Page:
There have been reports of members of the Catholic clergy abusing their positions of authority to engage in sexual misconduct with vulnerable young members of their flocks for decades. But recently, there have been a flurry of new reports of abuse — and cover-ups of that abuse by the Church — and now, Pope Francis himself has addressed the allegations of “atrocities” committed by members of the clergy.
The Pope admitted that abuse within the Church is a serious problem, and called for “prayer and penance” from the entire Church in response.
In a “Letter to the People of God” shared in its entirety by Vatican News, Pope Francis quoted Saint Paul in 1 Cor. 12:26, writing of the alleged abuse: “If one member suffers, all suffer together with it.”
“Atrocities” left “deep wounds”
In his letter, the Pope acknowledged “the suffering endured by many minors due to sexual abuse, the abuse of power, and the abuse of conscience perpetrated by a significant number of clerics and consecrated persons” over the years.
He also acknowledged the “deep wounds” such crimes have left on victims and their families, and noted that there was no sufficient way in which to beg forgiveness or repair the damage that had been wrought. Instead, he sought to help create a new culture in the Church that would both prevent future instances of abuse and prevent the Church from covering up such criminal behavior.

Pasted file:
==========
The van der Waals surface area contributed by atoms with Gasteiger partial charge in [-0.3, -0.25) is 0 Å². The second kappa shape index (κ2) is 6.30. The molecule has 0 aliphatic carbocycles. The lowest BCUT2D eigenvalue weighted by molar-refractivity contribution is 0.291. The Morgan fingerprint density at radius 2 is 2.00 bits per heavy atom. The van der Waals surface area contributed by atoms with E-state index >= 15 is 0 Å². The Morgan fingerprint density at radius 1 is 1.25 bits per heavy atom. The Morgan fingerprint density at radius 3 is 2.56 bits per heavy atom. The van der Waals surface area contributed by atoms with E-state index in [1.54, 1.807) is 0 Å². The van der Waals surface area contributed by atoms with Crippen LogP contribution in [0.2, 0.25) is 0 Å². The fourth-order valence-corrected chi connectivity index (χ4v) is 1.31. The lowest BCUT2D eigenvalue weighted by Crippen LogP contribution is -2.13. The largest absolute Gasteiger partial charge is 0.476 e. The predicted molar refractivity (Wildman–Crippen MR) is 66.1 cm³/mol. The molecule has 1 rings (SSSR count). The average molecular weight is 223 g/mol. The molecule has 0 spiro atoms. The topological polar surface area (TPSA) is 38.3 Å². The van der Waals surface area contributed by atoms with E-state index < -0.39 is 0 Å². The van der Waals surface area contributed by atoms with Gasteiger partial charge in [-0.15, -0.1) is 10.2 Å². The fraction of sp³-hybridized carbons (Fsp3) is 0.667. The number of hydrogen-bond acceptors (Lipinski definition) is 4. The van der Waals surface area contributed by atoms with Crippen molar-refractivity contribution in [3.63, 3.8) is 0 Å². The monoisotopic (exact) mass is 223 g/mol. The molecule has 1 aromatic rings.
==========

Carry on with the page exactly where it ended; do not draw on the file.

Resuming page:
“We have realized that these wounds never disappear and that they require us forcefully to condemn these atrocities and join forces in uprooting this culture of death; these wounds never go away,” the Pope wrote. “The heart-wrenching pain of these victims, which cries out to heaven, was long ignored, kept quiet or silenced.”
He went on: “With shame and repentance, we acknowledge as an ecclesial community that we were not where we should have been, that we did not act in a timely manner, realizing the magnitude and the gravity of the damage done to so many lives. We showed no care for the little ones; we abandoned them.”
Prayer and penance
The Pope also mentioned ongoing efforts poised to devise new ways to “ensure the safety and protection of the integrity of children and of vulnerable adults” and promised to have “zero tolerance” toward those who violate the young.
He also apologized for the delay in implementing such reformatory measures.
He then called on the whole of the Church, from the highest ranks of the clergy to the lowest layperson, to devote themselves to a “penitential exercise of prayer and fasting” such that the Church could stand together against such abuse in solidarity so such abuse and cover-ups would “never again” happen.
“It is essential that we, as a Church, be able to acknowledge and condemn, with sorrow and shame, the atrocities perpetrated by consecrated persons, clerics, and all those entrusted with the mission of watching over and caring for those most vulnerable,” he wrote. “Let us beg forgiveness for our own sins and the sins of others.”
Pope Francis more or less confessed that the Church has been aware of and covered up the sexual abuse of minors by members of the clergy, but he admitted the grievous sins were wrong and must be addressed head on.
Whether his call for fasting and prayer as a form of penance from the entire Church will prove sufficient to ensure such crimes don’t continue going forward remains to be seen.